Step (2):

At the point when the first layer (2) was formed, application of power from the high-frequency power source (24) was stopped and at the same time, the flow amount of every mass flow controller,was set on zero, and the reactor (22) was thoroughly degassed. Thereafter, 478 sccm of H2 gas, 100 sccm of 100% SiH4 gas, 4 sccm of B2 H6 gas diluted to 200 ppm with H2, 17 sccm of GeH4 gas and 1 sccm of O2 gas were sent to the reactor from the 1st, 2nd, 3rd, 4th and 5th tanks [(5), (6), (7), (8) and (9)] respectively. After adjusting the inner pressure to 1.0 Torr, the high-frequency power source was turned on to apply a power of 250 watts. Glow discharge was continued for 60 minutes to deposit the second lower layer (3a) of a-Si:Ge of about 2.5 μm in thickness. The germanium content at that time was about 25 at %.

Step (3):

At the point when the second lower layer was formed, application of power from the high-frequency power source (24) was stopped and at the same time, the flow amount of every mass flow controller was set on zero, and the reactor (22) was thoroughly degassed. Thereafter, 480.5 sccm of H2 gas, 100 sccm of 100% SiH4 gas, 1.5 sccm of B2 H6 gas diluted to 200 ppm with H2, 17 sccm of GeH4 gas and 1 sccm of O2 gas were sent to the reactor from the 1st, 2nd, 3rd, 4th and 5th tanks [(5), (6), (7), (8) and (9)] respectively. After adjusting the inner pressure to 1.0 Torr, the high-frequency power source was turned on to apply a power of 250 watts. Glow discharge was continued for 60 minutes to deposit the second upper layer (3b) of a-Si:Ge of about 2.5 μm in thickness. The germanium content at that time was about 25 at %.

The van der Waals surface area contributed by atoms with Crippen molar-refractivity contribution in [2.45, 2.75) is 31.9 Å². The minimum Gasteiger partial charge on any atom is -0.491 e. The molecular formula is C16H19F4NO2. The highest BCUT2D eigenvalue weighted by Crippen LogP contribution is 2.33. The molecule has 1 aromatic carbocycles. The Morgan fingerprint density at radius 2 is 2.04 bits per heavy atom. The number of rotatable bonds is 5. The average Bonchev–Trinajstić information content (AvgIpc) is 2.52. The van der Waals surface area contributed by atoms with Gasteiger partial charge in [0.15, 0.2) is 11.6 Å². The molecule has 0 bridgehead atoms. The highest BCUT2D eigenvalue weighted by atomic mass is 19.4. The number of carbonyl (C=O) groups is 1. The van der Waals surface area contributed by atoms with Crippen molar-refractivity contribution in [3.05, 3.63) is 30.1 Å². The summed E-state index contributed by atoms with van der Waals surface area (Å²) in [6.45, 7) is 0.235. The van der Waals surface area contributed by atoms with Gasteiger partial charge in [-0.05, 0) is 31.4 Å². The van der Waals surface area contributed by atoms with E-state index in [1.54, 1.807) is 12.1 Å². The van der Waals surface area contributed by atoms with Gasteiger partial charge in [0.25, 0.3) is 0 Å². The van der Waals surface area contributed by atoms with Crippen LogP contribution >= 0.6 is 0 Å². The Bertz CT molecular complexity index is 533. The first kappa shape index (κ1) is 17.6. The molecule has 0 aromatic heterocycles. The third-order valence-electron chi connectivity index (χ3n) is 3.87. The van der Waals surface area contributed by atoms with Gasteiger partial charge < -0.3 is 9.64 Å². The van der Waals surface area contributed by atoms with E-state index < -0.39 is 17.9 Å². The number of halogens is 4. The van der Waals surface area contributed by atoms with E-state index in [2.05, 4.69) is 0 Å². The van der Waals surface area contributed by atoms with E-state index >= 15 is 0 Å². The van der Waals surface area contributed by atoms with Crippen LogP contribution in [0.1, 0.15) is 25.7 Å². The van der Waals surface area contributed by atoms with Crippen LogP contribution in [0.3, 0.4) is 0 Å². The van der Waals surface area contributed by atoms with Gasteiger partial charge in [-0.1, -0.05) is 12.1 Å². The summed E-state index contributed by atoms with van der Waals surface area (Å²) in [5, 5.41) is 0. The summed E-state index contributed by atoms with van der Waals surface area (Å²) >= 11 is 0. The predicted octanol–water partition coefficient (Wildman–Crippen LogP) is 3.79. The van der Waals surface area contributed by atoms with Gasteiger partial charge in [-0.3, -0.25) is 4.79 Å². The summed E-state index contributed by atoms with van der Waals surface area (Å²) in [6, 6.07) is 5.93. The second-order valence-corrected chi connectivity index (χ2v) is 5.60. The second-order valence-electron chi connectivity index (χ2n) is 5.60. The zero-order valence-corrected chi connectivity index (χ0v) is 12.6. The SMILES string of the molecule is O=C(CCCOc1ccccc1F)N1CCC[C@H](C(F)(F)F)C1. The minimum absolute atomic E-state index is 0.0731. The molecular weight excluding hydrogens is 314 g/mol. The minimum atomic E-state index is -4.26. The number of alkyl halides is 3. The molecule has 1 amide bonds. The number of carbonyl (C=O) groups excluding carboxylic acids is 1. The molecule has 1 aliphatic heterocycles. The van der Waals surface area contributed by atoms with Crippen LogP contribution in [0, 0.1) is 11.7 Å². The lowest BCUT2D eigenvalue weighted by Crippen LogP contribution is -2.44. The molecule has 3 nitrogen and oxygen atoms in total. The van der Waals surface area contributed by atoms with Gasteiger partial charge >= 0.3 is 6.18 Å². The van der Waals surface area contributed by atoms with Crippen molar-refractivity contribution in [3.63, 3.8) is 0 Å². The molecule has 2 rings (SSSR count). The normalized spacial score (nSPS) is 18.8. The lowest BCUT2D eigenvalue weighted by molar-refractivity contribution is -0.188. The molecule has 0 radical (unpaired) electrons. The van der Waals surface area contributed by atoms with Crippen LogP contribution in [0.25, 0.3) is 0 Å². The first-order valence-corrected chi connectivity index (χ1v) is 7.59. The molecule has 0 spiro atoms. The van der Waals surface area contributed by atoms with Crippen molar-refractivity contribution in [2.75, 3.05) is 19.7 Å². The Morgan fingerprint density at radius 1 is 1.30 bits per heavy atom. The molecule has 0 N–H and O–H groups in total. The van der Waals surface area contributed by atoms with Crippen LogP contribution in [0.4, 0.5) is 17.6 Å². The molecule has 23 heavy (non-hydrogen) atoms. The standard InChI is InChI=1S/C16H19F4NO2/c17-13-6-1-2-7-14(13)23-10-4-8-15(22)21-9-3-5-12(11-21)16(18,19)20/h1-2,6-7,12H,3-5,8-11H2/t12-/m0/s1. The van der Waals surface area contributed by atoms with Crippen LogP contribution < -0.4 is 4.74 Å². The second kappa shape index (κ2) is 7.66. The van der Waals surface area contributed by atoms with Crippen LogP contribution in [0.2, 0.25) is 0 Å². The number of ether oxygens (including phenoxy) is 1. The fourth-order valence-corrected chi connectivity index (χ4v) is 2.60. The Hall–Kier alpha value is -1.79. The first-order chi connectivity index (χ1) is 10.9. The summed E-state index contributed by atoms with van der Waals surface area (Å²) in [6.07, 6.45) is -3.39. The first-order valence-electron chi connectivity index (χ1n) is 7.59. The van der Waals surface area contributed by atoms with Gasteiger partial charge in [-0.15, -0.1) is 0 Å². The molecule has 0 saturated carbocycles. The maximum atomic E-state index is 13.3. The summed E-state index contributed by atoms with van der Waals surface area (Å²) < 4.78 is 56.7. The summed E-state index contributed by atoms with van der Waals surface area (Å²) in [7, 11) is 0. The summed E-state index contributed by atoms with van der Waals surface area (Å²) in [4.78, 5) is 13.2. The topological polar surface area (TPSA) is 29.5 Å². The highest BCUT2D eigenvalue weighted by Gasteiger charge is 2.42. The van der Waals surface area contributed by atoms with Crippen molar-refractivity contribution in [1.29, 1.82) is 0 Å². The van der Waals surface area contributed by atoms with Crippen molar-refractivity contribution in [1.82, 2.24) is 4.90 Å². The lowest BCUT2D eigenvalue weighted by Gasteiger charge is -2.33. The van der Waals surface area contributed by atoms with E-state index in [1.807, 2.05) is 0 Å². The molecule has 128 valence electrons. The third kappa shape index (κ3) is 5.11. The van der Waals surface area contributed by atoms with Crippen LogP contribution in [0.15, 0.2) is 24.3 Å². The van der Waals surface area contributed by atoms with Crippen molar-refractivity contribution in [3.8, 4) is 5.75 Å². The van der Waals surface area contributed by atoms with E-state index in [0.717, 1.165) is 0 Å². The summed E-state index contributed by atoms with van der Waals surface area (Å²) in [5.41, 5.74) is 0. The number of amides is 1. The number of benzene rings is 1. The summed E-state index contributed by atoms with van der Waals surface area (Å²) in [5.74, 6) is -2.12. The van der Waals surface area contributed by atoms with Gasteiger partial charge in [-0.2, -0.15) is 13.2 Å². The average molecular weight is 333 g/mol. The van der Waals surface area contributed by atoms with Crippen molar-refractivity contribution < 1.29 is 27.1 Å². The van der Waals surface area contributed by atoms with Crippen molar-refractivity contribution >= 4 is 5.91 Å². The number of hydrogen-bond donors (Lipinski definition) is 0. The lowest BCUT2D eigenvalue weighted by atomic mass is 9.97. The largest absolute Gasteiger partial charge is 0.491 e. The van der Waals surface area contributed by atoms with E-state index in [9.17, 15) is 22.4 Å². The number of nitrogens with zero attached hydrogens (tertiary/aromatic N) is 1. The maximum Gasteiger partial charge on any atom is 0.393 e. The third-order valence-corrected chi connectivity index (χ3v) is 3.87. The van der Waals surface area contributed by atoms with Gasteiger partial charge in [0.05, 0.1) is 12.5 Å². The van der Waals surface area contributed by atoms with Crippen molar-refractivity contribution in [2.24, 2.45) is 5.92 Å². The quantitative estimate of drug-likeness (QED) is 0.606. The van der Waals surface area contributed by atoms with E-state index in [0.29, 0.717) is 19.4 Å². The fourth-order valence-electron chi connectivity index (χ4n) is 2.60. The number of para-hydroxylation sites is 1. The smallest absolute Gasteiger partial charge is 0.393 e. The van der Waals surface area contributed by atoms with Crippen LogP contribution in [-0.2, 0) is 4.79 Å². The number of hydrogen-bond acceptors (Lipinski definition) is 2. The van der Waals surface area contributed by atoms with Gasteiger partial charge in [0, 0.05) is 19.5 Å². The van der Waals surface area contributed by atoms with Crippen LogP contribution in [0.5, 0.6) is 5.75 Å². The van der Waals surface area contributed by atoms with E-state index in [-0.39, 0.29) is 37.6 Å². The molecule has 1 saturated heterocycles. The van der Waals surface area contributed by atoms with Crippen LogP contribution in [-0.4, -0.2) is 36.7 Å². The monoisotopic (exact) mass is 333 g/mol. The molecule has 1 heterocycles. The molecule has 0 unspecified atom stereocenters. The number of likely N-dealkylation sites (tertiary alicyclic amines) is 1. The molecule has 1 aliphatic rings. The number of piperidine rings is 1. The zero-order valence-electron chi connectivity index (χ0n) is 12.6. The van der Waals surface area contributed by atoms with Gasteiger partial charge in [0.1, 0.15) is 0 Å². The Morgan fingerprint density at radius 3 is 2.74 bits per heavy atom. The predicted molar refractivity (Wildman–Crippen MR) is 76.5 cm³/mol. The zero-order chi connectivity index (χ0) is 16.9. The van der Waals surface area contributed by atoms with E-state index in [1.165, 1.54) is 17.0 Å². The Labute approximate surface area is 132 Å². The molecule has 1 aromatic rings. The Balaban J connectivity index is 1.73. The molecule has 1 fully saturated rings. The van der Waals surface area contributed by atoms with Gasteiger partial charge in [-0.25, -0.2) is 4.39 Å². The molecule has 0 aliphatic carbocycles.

Step (4):

Procedure was carried out in the same manner as in Step (1) except that the flow amounts of H2 gas and B2 H6 gas diluted to 200 ppm with H2 were 498.5 sccm and 0.5 sccm, respectively, to deposit the third layer (4) of a-Si layer. The thickness of the third layer was determined to be 12 μm.